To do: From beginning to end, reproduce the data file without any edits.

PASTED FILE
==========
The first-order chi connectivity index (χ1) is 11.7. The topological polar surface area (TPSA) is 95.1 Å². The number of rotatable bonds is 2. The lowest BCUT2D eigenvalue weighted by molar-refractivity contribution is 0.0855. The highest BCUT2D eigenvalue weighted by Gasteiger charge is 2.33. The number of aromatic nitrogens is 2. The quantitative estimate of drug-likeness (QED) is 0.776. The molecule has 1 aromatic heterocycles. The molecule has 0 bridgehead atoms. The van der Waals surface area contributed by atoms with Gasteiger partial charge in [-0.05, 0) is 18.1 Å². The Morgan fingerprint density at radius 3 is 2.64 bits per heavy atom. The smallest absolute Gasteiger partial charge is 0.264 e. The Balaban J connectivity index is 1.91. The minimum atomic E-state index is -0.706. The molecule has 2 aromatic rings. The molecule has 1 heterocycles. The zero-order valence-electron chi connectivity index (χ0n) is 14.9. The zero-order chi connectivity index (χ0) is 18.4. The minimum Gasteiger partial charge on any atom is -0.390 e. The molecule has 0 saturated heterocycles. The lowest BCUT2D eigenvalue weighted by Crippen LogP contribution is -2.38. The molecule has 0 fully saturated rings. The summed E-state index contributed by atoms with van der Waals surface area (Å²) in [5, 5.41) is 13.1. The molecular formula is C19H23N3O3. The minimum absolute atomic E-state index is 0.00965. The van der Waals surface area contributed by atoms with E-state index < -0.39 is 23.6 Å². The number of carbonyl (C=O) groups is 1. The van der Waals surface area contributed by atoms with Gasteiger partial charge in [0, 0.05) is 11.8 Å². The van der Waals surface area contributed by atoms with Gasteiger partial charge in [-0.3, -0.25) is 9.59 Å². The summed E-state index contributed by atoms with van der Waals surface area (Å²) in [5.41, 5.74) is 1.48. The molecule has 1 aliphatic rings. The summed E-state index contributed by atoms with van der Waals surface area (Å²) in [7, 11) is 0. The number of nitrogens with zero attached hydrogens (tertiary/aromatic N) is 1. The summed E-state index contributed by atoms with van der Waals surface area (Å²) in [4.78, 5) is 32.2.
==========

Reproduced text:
The first-order chi connectivity index (χ1) is 11.7. The topological polar surface area (TPSA) is 95.1 Å². The number of rotatable bonds is 2. The lowest BCUT2D eigenvalue weighted by molar-refractivity contribution is 0.0855. The highest BCUT2D eigenvalue weighted by Gasteiger charge is 2.33. The number of aromatic nitrogens is 2. The quantitative estimate of drug-likeness (QED) is 0.776. The molecule has 1 aromatic heterocycles. The molecule has 0 bridgehead atoms. The van der Waals surface area contributed by atoms with Gasteiger partial charge in [-0.05, 0) is 18.1 Å². The Morgan fingerprint density at radius 3 is 2.64 bits per heavy atom. The smallest absolute Gasteiger partial charge is 0.264 e. The Balaban J connectivity index is 1.91. The minimum atomic E-state index is -0.706. The molecule has 2 aromatic rings. The molecule has 1 heterocycles. The zero-order valence-electron chi connectivity index (χ0n) is 14.9. The zero-order chi connectivity index (χ0) is 18.4. The minimum Gasteiger partial charge on any atom is -0.390 e. The molecule has 0 saturated heterocycles. The lowest BCUT2D eigenvalue weighted by Crippen LogP contribution is -2.38. The molecule has 0 fully saturated rings. The summed E-state index contributed by atoms with van der Waals surface area (Å²) in [5, 5.41) is 13.1. The molecular formula is C19H23N3O3. The minimum absolute atomic E-state index is 0.00965. The van der Waals surface area contributed by atoms with E-state index < -0.39 is 23.6 Å². The number of carbonyl (C=O) groups is 1. The van der Waals surface area contributed by atoms with Gasteiger partial charge in [0, 0.05) is 11.8 Å². The van der Waals surface area contributed by atoms with Gasteiger partial charge in [-0.3, -0.25) is 9.59 Å². The summed E-state index contributed by atoms with van der Waals surface area (Å²) in [5.41, 5.74) is 1.48. The molecule has 1 aliphatic rings. The summed E-state index contributed by atoms with van der Waals surface area (Å²) in [7, 11) is 0. The number of nitrogens with zero attached hydrogens (tertiary/aromatic N) is 1. The summed E-state index contributed by atoms with van der Waals surface area (Å²) in [4.78, 5) is 32.2.